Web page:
Some years ago, I attended an ecumenical and interfaith retreat for seminary students from across Texas. Twice during each day of the retreat, we joined together in smaller groups for more personal conversation. We were assigned to one group that was designed to be intentionally diverse. The other group allowed us to self-select in order to be with people who came from similar backgrounds and shared our familiar ways of thinking and speaking.

Since I was still in my process, I existed in two worlds: Conservative Evangelical Christian and Liberal Mainline Christian. I self-selected for the Evangelical group and found myself serving as an interpreter and a buffer. These people were not arrogant or mean; rather they were thoughtful and good-hearted, and they were intentionally stretching themselves and pushing out of their bubble just by attending this ecumenical event. When they didn’t understand something our mainline friends or Catholic friends were saying, it wasn’t because they were stupid. It was because the concepts and the vocabulary were simply out of the realm of their experience.

I did the best I could to translate and interpret for my Conservative friends but maybe my most important work was to testify to the integrity and intent of my Liberal friends.

When I returned to my new world with my Liberal colleagues, I was surprised that I had to play the role of translator again. These folks were equally confounded by a worldview that was alien to them. These folks were also good-hearted and thoughtful. So I was especially disappointed that my open-minded, generous and tolerant liberal friends could be so intolerant and insulting. Once again, I was called to be witness: this time testifying to the integrity and intent of my Conservative friends.

Most of the people I know who have made a journey have moved from Conservative toward Liberal. But there are also plenty of people who have moved across the spectrum from Liberal toward Conservative. This orientation doesn’t have anything to do with our character or integrity; it has to do with the lens through which we see the world – and even how our brains are wired.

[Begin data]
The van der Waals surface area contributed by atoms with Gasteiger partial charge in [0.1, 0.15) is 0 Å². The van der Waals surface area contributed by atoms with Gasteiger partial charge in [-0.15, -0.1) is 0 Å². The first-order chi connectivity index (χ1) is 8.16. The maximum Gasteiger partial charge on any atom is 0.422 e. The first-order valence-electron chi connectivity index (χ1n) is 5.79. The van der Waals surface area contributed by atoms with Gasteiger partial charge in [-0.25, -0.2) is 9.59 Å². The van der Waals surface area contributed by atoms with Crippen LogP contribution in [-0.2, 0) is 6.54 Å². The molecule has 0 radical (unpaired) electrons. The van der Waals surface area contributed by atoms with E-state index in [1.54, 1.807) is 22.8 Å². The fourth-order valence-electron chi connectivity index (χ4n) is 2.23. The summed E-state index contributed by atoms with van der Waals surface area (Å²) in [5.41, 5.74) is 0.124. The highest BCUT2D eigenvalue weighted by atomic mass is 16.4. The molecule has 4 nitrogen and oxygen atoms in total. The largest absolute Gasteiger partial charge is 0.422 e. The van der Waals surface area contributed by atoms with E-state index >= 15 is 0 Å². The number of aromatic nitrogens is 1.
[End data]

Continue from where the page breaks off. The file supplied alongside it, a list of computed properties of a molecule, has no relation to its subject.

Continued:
Our society is in desperate need of translators and interpreters. We need more bilingual people to be active in the public conversation, finding fresh ways to speak so others can hear. We need more optimistic people who believe in the basic goodness of humanity helping us break down barriers and build bridges.

Unfortunately, there are plenty of people who won’t want to join this bilingual effort. There are too many people who don’t want to listen or understand.

Those are not my conversation partners.

Instead, I’m on the search for conversation partners who want to keep questioning, growing, learning and changing. I’m convinced there are many.

I’m also on the search for other bilingual partners who are willing to use their skills of understanding the world of another and are willing to speak their language. This is how we can change the world: one conversation at a time, one friendship at a time, one bridge at a time.

Who’s in?

 

 

“Welcome” poster available for purchase at zazzle.com

 

 

Charlotte and Janie Talk about Rule of Law and Immigration

Janie and Charlotte were best friends in college. They still maintain a good friendship even though Janie grew to the “Right” while Charlotte grew to the “Left” and now have some very different perspectives on politics, culture and theology. Charlotte and Janie have begun talking about their differences in a shared blog. You can find their earlier conversations here.

Charlotte:

I mentioned recently that I often hear Conservatives talk about “rule of law” and I asked you to help me understand what that means to you. I appreciate what you said in our last conversation about “rule of law” and “rule of men.” I can see we have a lot to talk about here (especially your reference to “making law from the bench…” I’m chomping at the bit to get to that one!)

But here is your statement as it concerns our topic of rule and law and immigration: “Sidestepping or ignoring the law altogether, as when immigration laws are not enforced, leads to confusion, suspicion, and cynicism…” I get this. But what about discretion when it comes to applying the law? That is and always has been common practice. How does one negotiate the grey areas? Continue reading Charlotte and Janie Talk about Rule of Law and Immigration

This Remarkable American Family

A friend of mine cast her ballot in a metropolitan suburb in Texas and she remarked how “remarkable” was the mix of voters who stood in line with her.

I looked around me in awe at the diverse group of citizens there to cast their political opinions. Those with different colors and shades of skin and features, with varying faiths, from any number of occupations and education and economic situations, first time voters and life time voters, mothers with their children, adults honoring elderly parents; all smiling and chatting, all of us knowing that different votes would be cast by those around us. I was so proud to be under the same roof with these remarkable neighbors to exercise this incredible freedom!

Continue reading This Remarkable American Family